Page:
Kviraya ordered the tapping of opposition journalists' telephones. Opposition
parliamentary deputy Irina Sarishvili-Chanturia has charged that Kviraya was
recruited by Russian intelligence after killing a woman in Moscow several
years ago in a traffic accident. She also claims that he controls the
nationwide black-market trade in cigarettes. In a statement published recently
in the Georgian press, Kviraya rejected the accusations against him as
groundless.

GEORGIAN PARLIAMENTARY DELEGATION IN YEREVAN. A Georgian delegation headed by
deputy parliamentary speaker Vakhtang Kolbaya held talks in Yerevan on 25-27
June with Armenian parliamentary chairman Babken Ararktsyan, Prime Minister
Robert Kocharyan, Foreign Minister Aleksandr Arzumanian, and President Levon
Ter-Petrossyan, the news agencies Snark and Noyan Tapan reported. Topics
discussed included economic cooperation, regional conflicts, and the Georgian
proposal to create a Transcaucasian interparliamentary assembly. Georgian
President Eduard Shevardnadze on 25 June attended the inauguration in an
Armenian-populated village in southern Georgia of a new mains water supply.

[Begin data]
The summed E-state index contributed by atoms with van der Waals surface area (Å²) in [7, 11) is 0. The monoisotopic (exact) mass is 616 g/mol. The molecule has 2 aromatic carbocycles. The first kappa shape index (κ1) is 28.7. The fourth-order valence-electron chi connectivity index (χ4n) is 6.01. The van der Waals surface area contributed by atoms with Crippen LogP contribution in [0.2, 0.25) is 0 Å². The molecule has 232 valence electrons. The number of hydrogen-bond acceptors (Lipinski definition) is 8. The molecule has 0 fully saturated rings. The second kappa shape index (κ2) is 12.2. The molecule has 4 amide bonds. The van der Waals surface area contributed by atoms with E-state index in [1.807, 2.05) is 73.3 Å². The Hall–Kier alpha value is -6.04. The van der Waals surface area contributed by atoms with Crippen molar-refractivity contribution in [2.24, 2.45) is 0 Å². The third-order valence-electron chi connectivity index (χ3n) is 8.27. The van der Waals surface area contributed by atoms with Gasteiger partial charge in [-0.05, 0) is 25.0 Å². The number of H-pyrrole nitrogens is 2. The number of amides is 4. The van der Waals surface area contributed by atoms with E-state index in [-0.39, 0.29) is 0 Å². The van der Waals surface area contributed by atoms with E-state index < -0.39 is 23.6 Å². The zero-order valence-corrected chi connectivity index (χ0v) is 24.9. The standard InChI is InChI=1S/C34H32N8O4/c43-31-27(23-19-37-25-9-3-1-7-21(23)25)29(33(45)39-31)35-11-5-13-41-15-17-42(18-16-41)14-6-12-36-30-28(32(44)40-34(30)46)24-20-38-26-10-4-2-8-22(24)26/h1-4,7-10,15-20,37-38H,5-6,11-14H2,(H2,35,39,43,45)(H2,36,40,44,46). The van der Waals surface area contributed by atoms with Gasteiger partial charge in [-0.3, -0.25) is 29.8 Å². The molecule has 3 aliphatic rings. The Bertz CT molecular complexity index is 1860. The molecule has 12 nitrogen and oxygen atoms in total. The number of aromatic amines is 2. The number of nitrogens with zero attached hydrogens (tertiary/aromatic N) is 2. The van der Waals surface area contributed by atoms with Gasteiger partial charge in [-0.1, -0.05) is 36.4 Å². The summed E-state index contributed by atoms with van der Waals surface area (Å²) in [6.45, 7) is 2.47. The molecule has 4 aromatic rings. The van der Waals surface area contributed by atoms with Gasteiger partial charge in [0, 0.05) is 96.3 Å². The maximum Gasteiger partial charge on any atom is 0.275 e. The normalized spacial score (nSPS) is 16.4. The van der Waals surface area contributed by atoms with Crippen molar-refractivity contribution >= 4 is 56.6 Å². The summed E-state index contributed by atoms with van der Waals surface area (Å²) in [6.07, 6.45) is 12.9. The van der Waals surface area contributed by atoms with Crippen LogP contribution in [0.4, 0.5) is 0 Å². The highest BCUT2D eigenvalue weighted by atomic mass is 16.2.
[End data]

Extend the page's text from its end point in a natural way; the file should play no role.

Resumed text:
Shevardnadze's presidential fund will finance further reconstruction projects
in the region, whose predominantly Armenian population is reportedly lobbying
for autonomous status within Georgia.

AZERBAIJANI POLICE BREAK UP COMMUNIST PARTY CONGRESS. Police on 29 June broke
up a congress of Azerbaijan's banned Communist Party in Baku, Interfax
reported. Party leader Ramiz Akhmedov and the director of the building in
which the congress was taking place were detained. The party, which claims
100,000 members, was banned by the Ministry of Justice in September 1995.

TAJIKS CELEBRATE SIGNING OF PEACE ACCORD. More than 4,000 people celebrated in
the streets of Dushanbe on 28 June, one day after the signing of the Tajik
Peace and National Reconciliation Accord in Moscow. President Imomali
Rakhmonov addressed one of the rallies saying "peace has come to Tajikistan